If you’re like many of us, you’re a freelance court reporter. That means you’re setting your own schedule and implementing processes to best serve your clients. It can be overwhelming especially if you’re balancing multiple clients and deadlines. Setting up your business, getting organized, and using available resources can save you time and money, making you more productive.
As a freelancer, we recommend talking to a tax professional about the type of business structure that is best for your business. As you get started you may just need to establish a business bank account, track income and expenses, and file a Schedule C with your personal taxes. As you grow, you may want to establish a more formal structure like an LLC to protect your personal assets and the business. We’re not the tax experts and we don’t know your situation so please check with them!
You will likely be issued 1099s from clients or the agency rather than the W-2 you would receive from an employer. That means you’re responsible for paying taxes. If you think you can avoid it, think again and stay ahead of tax issues.
Not sure about which expenses you can write off? Check with your tax professional who should be well-versed in small business expenses.
Now that you’ve set up your business in a way that benefits you and keeps you out of the watchful eye of the IRS, let’s talk about other tasks.
When you’re first getting started you may find it helpful to do your own bookkeeping and accounting. Track the amount of time you’re spending and multiply by your hourly rate to determine how much it’s really costing you to do it yourself. As business gets busier and/or expands, it may be time to find a trusted professional to help you.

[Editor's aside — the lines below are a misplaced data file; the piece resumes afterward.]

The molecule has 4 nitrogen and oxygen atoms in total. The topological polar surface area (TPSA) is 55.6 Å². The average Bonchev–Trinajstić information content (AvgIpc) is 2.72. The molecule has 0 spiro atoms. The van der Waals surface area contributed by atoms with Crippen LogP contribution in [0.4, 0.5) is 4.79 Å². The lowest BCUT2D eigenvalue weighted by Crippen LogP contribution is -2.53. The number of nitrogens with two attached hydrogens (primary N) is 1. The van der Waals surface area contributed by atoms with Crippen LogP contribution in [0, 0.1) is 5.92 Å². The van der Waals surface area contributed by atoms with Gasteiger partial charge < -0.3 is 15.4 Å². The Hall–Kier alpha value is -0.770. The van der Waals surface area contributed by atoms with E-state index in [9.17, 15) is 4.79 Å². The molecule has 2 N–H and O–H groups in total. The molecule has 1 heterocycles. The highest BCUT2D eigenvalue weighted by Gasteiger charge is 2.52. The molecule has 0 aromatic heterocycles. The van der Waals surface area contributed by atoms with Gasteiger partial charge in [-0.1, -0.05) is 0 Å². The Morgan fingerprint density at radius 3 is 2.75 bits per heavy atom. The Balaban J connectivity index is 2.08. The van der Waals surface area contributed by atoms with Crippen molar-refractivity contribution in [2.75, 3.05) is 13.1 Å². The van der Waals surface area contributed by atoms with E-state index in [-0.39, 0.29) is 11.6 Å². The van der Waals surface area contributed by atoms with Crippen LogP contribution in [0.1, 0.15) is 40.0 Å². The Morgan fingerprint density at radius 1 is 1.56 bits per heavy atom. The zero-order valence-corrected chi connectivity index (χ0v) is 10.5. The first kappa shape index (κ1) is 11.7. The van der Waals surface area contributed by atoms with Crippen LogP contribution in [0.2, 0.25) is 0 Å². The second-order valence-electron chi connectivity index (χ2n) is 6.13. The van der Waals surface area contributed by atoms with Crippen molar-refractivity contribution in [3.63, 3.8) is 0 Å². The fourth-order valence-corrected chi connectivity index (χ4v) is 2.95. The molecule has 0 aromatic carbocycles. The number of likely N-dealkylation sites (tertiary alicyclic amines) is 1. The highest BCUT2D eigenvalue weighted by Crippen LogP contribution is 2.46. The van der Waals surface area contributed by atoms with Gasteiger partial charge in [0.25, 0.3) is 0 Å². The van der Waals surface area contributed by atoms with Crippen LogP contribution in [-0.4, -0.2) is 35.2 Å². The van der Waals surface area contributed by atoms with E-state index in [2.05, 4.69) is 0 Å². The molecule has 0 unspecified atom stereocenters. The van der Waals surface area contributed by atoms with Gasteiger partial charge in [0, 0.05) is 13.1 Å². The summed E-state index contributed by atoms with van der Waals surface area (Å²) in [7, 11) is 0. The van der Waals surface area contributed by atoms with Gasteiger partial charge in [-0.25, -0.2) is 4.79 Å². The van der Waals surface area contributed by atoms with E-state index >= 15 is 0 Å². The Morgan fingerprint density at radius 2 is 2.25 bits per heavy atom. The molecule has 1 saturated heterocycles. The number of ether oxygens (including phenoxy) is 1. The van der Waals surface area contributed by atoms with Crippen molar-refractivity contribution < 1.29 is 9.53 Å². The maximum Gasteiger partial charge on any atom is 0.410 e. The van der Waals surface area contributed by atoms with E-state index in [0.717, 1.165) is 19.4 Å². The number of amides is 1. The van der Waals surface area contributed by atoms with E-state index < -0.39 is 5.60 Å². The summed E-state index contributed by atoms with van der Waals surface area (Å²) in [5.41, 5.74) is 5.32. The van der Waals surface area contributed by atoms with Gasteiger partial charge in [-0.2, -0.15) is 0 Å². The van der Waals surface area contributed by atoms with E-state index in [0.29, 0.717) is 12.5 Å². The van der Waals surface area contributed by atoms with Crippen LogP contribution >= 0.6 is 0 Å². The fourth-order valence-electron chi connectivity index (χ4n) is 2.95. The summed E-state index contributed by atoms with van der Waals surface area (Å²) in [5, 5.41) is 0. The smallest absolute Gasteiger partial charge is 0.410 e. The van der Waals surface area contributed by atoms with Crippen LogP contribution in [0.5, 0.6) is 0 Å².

For many non-reporter freelancers there is a need for marketing and social media to grow their business. For court reporters, you may be working with an agency, like Milestone, who matches you with clients so the need for marketing is less than for others.
While you may not need to be marketing, consider having a professional presence on social media. We recommend this for two reasons. The first is to share your knowledge and experience with other court reporters and those considering entering the field. The second reason is to look the part of the professional we know you already are.
- Complete a LinkedIn profile.
- Post and share content to LinkedIn relevant to court reporting.
- Join and participate in groups on Facebook and LinkedIn.
The reason we encourage a social media presence is because we’re trending toward a court reporter shortage. The more we can each do to expand the audience who understands we’re not just in courtrooms, the more likely we are to fill court reporting classes.
The business of court reporting includes making sure you’re on time, if not early, to your Orlando appointments. Google calendar or iCal sync to your phone and laptop so you’re never out of touch of where you need to be. We recommend reviewing the next day’s tasks and appointments the night before so you can make sure you’ve left enough drive and/or tech check time.
There’s more to business but we think these are a good starting point to helping you be successful in your court reporting business!